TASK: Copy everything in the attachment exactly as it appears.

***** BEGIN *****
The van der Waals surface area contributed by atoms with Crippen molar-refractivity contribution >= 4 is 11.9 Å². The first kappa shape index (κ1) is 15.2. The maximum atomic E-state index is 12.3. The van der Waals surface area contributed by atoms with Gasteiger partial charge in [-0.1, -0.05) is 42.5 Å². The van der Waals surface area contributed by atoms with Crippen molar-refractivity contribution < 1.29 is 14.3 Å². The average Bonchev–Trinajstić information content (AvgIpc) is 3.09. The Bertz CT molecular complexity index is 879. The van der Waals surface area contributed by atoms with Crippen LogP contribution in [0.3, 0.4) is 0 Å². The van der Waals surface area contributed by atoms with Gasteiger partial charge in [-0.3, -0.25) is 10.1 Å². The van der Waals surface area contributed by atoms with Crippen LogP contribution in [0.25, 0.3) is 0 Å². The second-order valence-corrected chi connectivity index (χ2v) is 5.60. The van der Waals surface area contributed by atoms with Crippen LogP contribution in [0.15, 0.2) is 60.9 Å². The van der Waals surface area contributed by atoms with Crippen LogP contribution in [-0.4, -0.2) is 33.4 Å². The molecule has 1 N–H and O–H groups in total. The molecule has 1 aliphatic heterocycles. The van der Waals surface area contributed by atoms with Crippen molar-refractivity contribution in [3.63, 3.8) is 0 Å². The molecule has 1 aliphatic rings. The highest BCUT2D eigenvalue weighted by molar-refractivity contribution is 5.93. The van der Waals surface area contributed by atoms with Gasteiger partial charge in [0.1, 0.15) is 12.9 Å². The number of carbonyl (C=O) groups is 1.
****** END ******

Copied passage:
The van der Waals surface area contributed by atoms with Crippen molar-refractivity contribution >= 4 is 11.9 Å². The first kappa shape index (κ1) is 15.2. The maximum atomic E-state index is 12.3. The van der Waals surface area contributed by atoms with Gasteiger partial charge in [-0.1, -0.05) is 42.5 Å². The van der Waals surface area contributed by atoms with Crippen molar-refractivity contribution < 1.29 is 14.3 Å². The average Bonchev–Trinajstić information content (AvgIpc) is 3.09. The Bertz CT molecular complexity index is 879. The van der Waals surface area contributed by atoms with Crippen LogP contribution in [0.3, 0.4) is 0 Å². The van der Waals surface area contributed by atoms with Gasteiger partial charge in [-0.3, -0.25) is 10.1 Å². The van der Waals surface area contributed by atoms with Crippen LogP contribution in [0.25, 0.3) is 0 Å². The second-order valence-corrected chi connectivity index (χ2v) is 5.60. The van der Waals surface area contributed by atoms with Crippen LogP contribution in [0.15, 0.2) is 60.9 Å². The van der Waals surface area contributed by atoms with Crippen LogP contribution in [-0.4, -0.2) is 33.4 Å². The molecule has 1 N–H and O–H groups in total. The molecule has 1 aliphatic heterocycles. The van der Waals surface area contributed by atoms with Crippen molar-refractivity contribution in [3.63, 3.8) is 0 Å². The molecule has 1 aliphatic rings. The highest BCUT2D eigenvalue weighted by molar-refractivity contribution is 5.93. The van der Waals surface area contributed by atoms with Gasteiger partial charge in [0.1, 0.15) is 12.9 Å². The number of carbonyl (C=O) groups is 1.